That kind of thing doesn’t happen regularly to me but it has been during the course of this crisis and it has precisely because there is a crisis of the neoliberal ideology that has dominated for the last 30 years or so and created a space to debate and discuss alternatives. That really takes me to the final part of my remarks which is the question of the challenges for the socialist left. One of the things we need to realize is that the crisis that opened up two years ago has opened up a new period not just for capitalism but also for the Left. I really want to underline this.
There is not a quick exit strategy for the ruling class out of this crisis, this is a crisis that was building over about a quarter century of neoliberal capitalist expansion. From about 1982 to 2007, the predominant tendency of capitalism was expansionary. Profits rose. Whole new centers of global accumulation, particularly in China and East Asia, were established. Capitalist profitability was restored by both through global reorganization and the enormous increase of what Marx calls the rate of exploitation, basically how much work they get out of workers and how little cost, but that long process has done what it inevitably does under capitalism. It throws up its own contradictions by which it becomes more and more difficult for capital to continue to accumulate and expand. So this crisis is really a crisis of the whole period we entered about 30 years ago. As a result we are in now for a protracted period of very intense social conflict.
Now that they have bailed out the system by running huge government deficits—and we see this already in California—there will be an enormous move to get government spending under control. It’s going to produce an absolutely nightmarish wave of assault on social services. I was at a workers’ assembly in Toronto a few weeks ago where I said “I have seen the future and it is California.” What I meant by that, is that is the scale of the offensive against social programs the ruling class is going to demand in order to get government spending under control as they try to claw their way out of this crisis. And it also means a continuing wave of resistance—students, public sector workers, welfare recipients, and others—who will be mobilizing around all kinds of issues but with many of the difficulties I have been describing, that is, the fragmented and disorganized character of so much of the resistance.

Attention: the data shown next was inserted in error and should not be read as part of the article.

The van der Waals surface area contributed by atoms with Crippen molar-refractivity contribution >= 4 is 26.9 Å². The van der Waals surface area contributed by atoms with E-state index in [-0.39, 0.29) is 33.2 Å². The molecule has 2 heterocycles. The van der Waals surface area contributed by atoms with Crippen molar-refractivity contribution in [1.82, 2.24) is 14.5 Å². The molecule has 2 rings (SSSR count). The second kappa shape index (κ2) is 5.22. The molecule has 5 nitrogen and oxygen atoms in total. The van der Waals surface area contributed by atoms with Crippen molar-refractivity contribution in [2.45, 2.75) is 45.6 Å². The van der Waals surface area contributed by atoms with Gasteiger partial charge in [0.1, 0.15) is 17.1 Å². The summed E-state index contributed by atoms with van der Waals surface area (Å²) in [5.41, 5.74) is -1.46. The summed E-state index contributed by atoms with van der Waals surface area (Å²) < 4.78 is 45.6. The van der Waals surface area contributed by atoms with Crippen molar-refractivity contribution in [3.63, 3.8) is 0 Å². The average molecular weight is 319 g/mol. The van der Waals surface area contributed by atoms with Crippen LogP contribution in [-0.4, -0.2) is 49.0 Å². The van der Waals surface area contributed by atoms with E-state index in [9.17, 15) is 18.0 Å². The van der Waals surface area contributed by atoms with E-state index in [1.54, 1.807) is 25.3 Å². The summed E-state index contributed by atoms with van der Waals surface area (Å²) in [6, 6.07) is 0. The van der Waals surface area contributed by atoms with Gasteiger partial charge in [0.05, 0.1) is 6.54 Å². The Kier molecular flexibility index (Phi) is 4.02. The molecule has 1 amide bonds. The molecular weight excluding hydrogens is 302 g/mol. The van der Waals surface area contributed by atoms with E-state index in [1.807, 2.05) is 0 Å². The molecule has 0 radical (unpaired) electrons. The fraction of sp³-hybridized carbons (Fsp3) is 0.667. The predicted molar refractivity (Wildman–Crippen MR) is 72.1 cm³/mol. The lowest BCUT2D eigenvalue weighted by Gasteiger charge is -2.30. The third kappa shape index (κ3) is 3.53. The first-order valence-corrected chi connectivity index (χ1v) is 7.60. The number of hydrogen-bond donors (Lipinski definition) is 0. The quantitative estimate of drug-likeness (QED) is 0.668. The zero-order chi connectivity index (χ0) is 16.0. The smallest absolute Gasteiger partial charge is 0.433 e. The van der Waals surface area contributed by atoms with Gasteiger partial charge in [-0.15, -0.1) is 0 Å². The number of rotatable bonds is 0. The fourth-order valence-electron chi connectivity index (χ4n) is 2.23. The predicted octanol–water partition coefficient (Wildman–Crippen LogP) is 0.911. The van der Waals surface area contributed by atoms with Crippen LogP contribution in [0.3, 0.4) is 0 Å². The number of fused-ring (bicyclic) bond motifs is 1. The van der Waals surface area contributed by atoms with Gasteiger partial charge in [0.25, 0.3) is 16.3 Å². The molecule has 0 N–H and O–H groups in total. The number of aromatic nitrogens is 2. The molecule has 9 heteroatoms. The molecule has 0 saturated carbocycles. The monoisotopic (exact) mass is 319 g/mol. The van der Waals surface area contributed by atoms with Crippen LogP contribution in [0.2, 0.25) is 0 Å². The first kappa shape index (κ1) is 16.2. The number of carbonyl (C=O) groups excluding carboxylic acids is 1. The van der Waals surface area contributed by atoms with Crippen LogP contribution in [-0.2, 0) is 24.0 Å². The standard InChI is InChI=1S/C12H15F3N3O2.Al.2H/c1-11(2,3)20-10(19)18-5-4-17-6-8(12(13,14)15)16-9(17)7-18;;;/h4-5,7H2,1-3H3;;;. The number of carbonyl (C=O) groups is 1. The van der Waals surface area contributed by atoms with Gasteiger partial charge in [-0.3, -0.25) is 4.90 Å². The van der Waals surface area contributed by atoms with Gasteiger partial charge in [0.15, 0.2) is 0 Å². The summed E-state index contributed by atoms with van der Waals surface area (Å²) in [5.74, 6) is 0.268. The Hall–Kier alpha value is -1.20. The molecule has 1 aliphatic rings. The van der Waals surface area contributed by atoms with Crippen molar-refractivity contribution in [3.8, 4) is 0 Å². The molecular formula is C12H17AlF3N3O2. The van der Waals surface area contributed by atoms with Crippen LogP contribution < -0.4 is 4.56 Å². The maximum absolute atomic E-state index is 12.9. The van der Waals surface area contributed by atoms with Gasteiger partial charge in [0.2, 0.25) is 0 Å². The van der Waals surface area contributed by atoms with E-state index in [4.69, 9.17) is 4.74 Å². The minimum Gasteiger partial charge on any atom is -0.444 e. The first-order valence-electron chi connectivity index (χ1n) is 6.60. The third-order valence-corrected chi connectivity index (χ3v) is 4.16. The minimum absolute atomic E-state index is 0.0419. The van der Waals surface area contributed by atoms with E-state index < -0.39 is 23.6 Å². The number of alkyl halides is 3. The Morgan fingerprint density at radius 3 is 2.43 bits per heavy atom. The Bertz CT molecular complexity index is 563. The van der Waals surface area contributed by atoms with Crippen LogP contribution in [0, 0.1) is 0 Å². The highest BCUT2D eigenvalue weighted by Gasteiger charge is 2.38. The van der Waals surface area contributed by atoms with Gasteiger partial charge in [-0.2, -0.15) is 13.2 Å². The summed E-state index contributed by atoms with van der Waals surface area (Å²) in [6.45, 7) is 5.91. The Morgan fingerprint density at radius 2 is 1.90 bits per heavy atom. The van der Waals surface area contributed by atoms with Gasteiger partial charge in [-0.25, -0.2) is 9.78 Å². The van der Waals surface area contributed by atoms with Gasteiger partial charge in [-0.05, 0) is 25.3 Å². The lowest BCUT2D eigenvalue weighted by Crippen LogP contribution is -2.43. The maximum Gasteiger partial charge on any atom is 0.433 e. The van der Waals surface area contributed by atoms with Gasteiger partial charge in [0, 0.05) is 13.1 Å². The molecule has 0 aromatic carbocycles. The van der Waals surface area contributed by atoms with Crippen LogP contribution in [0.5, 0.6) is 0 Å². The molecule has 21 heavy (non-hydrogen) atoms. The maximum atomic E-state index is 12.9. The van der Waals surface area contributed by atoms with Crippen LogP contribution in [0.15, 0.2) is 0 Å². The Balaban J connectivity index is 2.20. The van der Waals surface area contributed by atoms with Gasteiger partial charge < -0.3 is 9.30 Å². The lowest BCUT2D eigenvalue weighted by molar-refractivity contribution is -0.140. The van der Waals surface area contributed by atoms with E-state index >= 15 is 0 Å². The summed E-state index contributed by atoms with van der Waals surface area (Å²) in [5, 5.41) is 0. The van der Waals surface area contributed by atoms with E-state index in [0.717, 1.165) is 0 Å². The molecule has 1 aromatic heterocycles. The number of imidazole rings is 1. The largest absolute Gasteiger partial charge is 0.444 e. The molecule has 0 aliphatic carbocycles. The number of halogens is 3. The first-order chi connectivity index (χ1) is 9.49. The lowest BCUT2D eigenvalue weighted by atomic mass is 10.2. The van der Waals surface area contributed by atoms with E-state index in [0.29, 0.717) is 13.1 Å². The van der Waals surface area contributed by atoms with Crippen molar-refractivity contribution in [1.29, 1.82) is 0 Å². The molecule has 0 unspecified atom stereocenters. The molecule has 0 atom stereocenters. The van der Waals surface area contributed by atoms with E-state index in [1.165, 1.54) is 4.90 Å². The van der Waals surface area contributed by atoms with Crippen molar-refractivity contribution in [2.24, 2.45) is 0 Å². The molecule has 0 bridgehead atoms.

Here I want to say that, in this context, I think much of the Left internationally has been incredibly unimaginative in the way it has responded to the crisis. A lot of the Left has gone about doing things the way it always has done things, without posing larger questions about what the end of the neoliberal expansion means, what the entry into a new period of instability and crisis means, and how important it is to recognize that for the radical Left it cannot be business as usual. It cannot be sticking with all the routines that people did in the past. Because this is a new context.
Partly routinism and lack of imagination is the case, some parts of the left have been disabled because they have gone around for 30 years saying it’s always been a crisis so when something dramatically new did happen they couldn’t grasp it, because their intellectual horizons were, “Forty years of crisis, so what’s new here?” I think that has also contributed to a failure to grasp the situation and a need to really think more imaginatively and more boldly about ways of linking together the serious, nonsectarian, anti-capitalist forces who can begin to intervene in and around the crisis and the resistance to the crisis in much more substantial and meaningful ways.